'Perma-permadeath' game Upsilon Circuit has been cancelled

Upsilon Circuit, the fascinating game which limited players to one single life, has been cancelled. Studio Robot Loves Kitty made the announcement today, citing funding as the "primary" issue, though there's quite a bit to it.

Indeed, a spokesperson has written at length on the studio's website, explaining what went wrong and why the team has had to abandon the project. Funding issues and the project's ambition appear to be the primary reasons. "The oversimplified answer would be that the scope of the game was too ambitious and we underestimated the time and money needed," the blogpost reads. "In reality, for any project, there are many things that can go wrong that influence these things.

"As with anything, it’s.. ..complicated.  But the big troubles for us were: Scope, pushing beyond our capabilities, jumping into a partnership for funding, and overwhelming stress."

Bringing in outside funding may have been the biggest factor, with the small studio unprepared for all the added pressures involved. "Signing with a partner or publisher and bringing in a larger team are very normal things to do in the industry," the post reads.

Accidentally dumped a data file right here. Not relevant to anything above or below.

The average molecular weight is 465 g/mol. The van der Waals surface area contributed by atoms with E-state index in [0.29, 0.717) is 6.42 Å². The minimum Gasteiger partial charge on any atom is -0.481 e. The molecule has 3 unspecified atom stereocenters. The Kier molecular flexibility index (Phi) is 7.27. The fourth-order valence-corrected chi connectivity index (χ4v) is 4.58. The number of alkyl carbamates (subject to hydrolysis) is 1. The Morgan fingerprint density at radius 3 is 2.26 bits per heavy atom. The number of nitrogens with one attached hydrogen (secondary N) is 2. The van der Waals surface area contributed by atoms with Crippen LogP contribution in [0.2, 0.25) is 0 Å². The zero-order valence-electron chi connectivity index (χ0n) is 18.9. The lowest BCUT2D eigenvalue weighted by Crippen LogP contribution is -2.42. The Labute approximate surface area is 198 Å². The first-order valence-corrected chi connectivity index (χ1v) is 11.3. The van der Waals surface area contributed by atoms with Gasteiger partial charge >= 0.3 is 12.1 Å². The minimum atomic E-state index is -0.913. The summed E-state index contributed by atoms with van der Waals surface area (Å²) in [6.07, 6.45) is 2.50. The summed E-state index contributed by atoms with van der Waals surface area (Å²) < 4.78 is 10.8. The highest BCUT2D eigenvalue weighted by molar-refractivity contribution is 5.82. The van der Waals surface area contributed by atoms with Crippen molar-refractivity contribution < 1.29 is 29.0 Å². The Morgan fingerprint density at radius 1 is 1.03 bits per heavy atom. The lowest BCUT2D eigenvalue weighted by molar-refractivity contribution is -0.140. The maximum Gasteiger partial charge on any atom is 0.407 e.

"However.. they were entirely new to the both of us. Learning (about setting and meeting Milestones, dealing with various issues, and managing a large team) on such a complex project turned out to be very bad for us and UC. No one really did anything markedly wrong, but nothing seemed to go the way it was supposed to."

The post is lengthy, and if you're interested in the fate of the project it's well worth a read. The good news is that Robot Loves Kitty isn't closing, and the studio has a new project coming next year (Spring in the Northern Hemisphere, Autumn in the south) called Super Tony Land – a "physics platforming adventure game" with a focus on user-created levels and game worlds. And it looks very cool:

Shaun Prescott

Shaun Prescott is the Australian editor of PC Gamer. With over ten years experience covering the games industry, his work has appeared on GamesRadar+, TechRadar, The Guardian, PLAY Magazine, the Sydney Morning Herald, and more. Specific interests include indie games, obscure Metroidvanias, speedrunning, experimental games and FPSs. He thinks Lulu by Metallica and Lou Reed is an all-time classic that will receive its due critical reappraisal one day.